If you successfully find all the objects, you collect a puzzle piece. If you don’t, you get another picture to search. If you can collect all the pieces and successfully assemble the puzzle the game gives you a new picture to decipher.

Ingenious interface

The game design looks good, which makes it understandable why people would be attracted to the game. Each different colored picture element, say the scissors blades or scissors handle, is made from objects of the same color and each of those objects may actually be made of several similar shades of color.

Once I got past the initial wow, and realized there was no gestalt but simple substitution, the game became increasingly less interesting. I’m saying this as a fan of hidden object games. As an exercise in identifying individual objects from a crowded visual field, Little Things is a great training exercise. If I’m going to pay for a game, however, I want to have some fun in the process, and I did not feel the fun.

The puzzles themselves are a little more interesting. You have to rearrange and rotate squares filled with tiny things until all of the pieces tile seamlessly. And you have to do it against a background of tiny little things. The question for me was, how much tedium was I willing to endure to get to the challenge of the puzzles.

The reward puzzles present more interesting problems than finding little things.

Clever hinting

The one thing I don’t like about most hidden object games is the hinting system. Most games simply show you the hidden object if you ask for a hint. In the puzzle stage, Amazon: Hidden Expedition, for instance, the hint simply solves the next stage of the puzzle for you.

Little Things shines a large spotlight in the general area of the object and then gradually narrows it down. As long as you find the object before the light goes out, the game credits you with a find.

The game also provides an automatic hint option. With automatic hinting the spotlight turns on if you scroll past the hidden object.

It’s a shame that the best hinting system I’ve seen was also the best thing about the game.

Liberal scoring

Finding the objects in the crowd is difficult. The scoring, however, is hard to figure. You can use hints without penalty, but the game can’t always decide if you actually found an object once you use the hint. Several times after I used a hint the game told me I found all the objects in one field and that I missed an object in another.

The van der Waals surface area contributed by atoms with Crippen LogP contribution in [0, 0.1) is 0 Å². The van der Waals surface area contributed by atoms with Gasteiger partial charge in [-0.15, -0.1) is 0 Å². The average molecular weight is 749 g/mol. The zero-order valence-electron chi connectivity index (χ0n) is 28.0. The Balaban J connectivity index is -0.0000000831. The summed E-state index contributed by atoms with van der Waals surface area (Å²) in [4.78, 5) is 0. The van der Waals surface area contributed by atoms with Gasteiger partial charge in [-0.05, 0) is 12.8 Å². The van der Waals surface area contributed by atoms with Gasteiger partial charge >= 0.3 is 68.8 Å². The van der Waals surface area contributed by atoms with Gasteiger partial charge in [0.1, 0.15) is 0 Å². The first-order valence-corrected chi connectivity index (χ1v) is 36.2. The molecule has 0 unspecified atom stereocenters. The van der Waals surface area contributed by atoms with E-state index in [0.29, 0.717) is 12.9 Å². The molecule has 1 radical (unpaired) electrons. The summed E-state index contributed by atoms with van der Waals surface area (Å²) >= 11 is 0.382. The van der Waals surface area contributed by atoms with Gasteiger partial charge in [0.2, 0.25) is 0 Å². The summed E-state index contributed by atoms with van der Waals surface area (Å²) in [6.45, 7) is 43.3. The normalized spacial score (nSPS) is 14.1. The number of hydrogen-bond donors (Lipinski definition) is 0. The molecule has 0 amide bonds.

So which is it? Did I find them all or not?

In the speed round I found two of eight objects in the time allotted and still got my puzzle piece. I could see the reward for spotting six of eight, but two of eight seems a little too forgiving.

This is kind of like getting a star on your second grade paper
because all the kids got stars.

The only mistake that prevented me from earning a puzzle piece was selecting more objects that weren’t on the list than finding objects than were.

This brings me to my only technical complaint.

Touch screen too sensitive.

A number of hidden object games penalize you for clicking on objects that weren’t on the list. The idea is to prevent players from cheating by just indiscriminately tapping everywhere on the screen. Readers who have followed this blog from the beginning should already know my feelings about that philosophy: It’s my game and I can cheat if I want to.

I’m going to let that pass in this instance because too often the game misinterprets an accidental tap, or a tap to move to a different area of the image as a wrong selection. You see a little X where you tapped, even if you tapped in the middle of the empty background.

So many elements of the game design are so well done, it’s shame to dislike the game. I kept wanting to discover the joy of little things, even as I plowed through more and more of them and found ever less joy. Finally, when I reached the level where the game announced that I need to collect nine instead of four puzzle pieces I couldn’t bear the thought of going on.

I don’t want to pan the game. I hope you felt the struggle I felt to like it and decide for yourself. But you do have to pay for the game, and I want you to be forewarned. Reading this column should make it clear whether the game is suited to the kind of puzzle solving you like. If you like picky, detail oriented puzzles this game should really suit you fine.

I’m serious when I say I don’t want to pan Little Things. When I reviewed Train Conductor 2, I said some players might like it, but I was just being nice. I can’t imagine anyone past middle school really enjoying Train Conductor (I know there will be many high school or even college grads who disagree with me, but they would have to really like trains). I know puzzle players who would take a lot of joy from Little Things.

That joy is simply lost on me.

Jenny Manytoes rates Little Things

Jenny Manytoes would take a nap next to Little Things. I find myself yawning as well. I downloaded an app that didn’t rate as App of the Week called Pottery. I played that for ten minutes and realized I would much rather cast pottery than find tiny little things. So I dashed off this review and now I’m going to fire up the digital kiln.

The Jenny Manytoes Rating System

Jenny Manytoes, our polydactyl cat
  • When Jenny makes biscuits on a product she thinks she’s in heaven.
  • When Jenny purrs over a product she’s very happy.
  • When Jenny naps next to a product it’s okay with her.
  • When Jenny bunches her tail she can live with a product, but she has higher expectations.
  • When Jenny leaves it in the litter box….I don’t think I need to explain this one.

iPad Envy is created entirely using apps from my iPad.
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About Phillip T Stephens

Phillip T. Stephens disappeared into the Bermuda Triangle twenty years before he was born, creating a time travel paradox so confusing it remains unspoken between physicists and sci-fi writers to this day. Follow @stephens_pt